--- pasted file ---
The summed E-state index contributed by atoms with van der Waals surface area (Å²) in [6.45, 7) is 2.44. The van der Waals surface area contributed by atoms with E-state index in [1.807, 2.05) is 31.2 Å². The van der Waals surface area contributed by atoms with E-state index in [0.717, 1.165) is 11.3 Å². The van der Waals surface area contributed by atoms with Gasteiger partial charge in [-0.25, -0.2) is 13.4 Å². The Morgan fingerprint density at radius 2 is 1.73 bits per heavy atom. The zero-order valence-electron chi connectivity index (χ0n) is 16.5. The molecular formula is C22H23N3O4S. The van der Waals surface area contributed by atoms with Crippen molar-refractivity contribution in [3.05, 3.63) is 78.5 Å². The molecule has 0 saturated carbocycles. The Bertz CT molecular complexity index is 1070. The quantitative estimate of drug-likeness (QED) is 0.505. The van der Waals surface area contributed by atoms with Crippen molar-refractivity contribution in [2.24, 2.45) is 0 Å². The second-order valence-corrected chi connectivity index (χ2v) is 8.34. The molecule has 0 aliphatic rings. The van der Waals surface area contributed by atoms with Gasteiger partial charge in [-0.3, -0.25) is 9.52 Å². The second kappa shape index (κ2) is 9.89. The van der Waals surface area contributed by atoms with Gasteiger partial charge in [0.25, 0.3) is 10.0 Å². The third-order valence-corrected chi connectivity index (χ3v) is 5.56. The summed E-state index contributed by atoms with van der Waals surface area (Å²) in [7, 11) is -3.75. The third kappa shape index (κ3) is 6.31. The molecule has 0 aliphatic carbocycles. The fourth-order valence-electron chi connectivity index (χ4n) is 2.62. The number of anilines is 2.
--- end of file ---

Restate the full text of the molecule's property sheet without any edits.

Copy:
The summed E-state index contributed by atoms with van der Waals surface area (Å²) in [6.45, 7) is 2.44. The van der Waals surface area contributed by atoms with E-state index in [1.807, 2.05) is 31.2 Å². The van der Waals surface area contributed by atoms with E-state index in [0.717, 1.165) is 11.3 Å². The van der Waals surface area contributed by atoms with Gasteiger partial charge in [-0.25, -0.2) is 13.4 Å². The Morgan fingerprint density at radius 2 is 1.73 bits per heavy atom. The zero-order valence-electron chi connectivity index (χ0n) is 16.5. The molecular formula is C22H23N3O4S. The van der Waals surface area contributed by atoms with Crippen molar-refractivity contribution in [3.05, 3.63) is 78.5 Å². The molecule has 0 saturated carbocycles. The Bertz CT molecular complexity index is 1070. The quantitative estimate of drug-likeness (QED) is 0.505. The van der Waals surface area contributed by atoms with Crippen molar-refractivity contribution in [2.24, 2.45) is 0 Å². The second-order valence-corrected chi connectivity index (χ2v) is 8.34. The molecule has 0 aliphatic rings. The van der Waals surface area contributed by atoms with Gasteiger partial charge in [-0.3, -0.25) is 9.52 Å². The second kappa shape index (κ2) is 9.89. The van der Waals surface area contributed by atoms with Gasteiger partial charge in [0.25, 0.3) is 10.0 Å². The third-order valence-corrected chi connectivity index (χ3v) is 5.56. The summed E-state index contributed by atoms with van der Waals surface area (Å²) in [7, 11) is -3.75. The third kappa shape index (κ3) is 6.31. The molecule has 0 aliphatic carbocycles. The fourth-order valence-electron chi connectivity index (χ4n) is 2.62. The number of anilines is 2.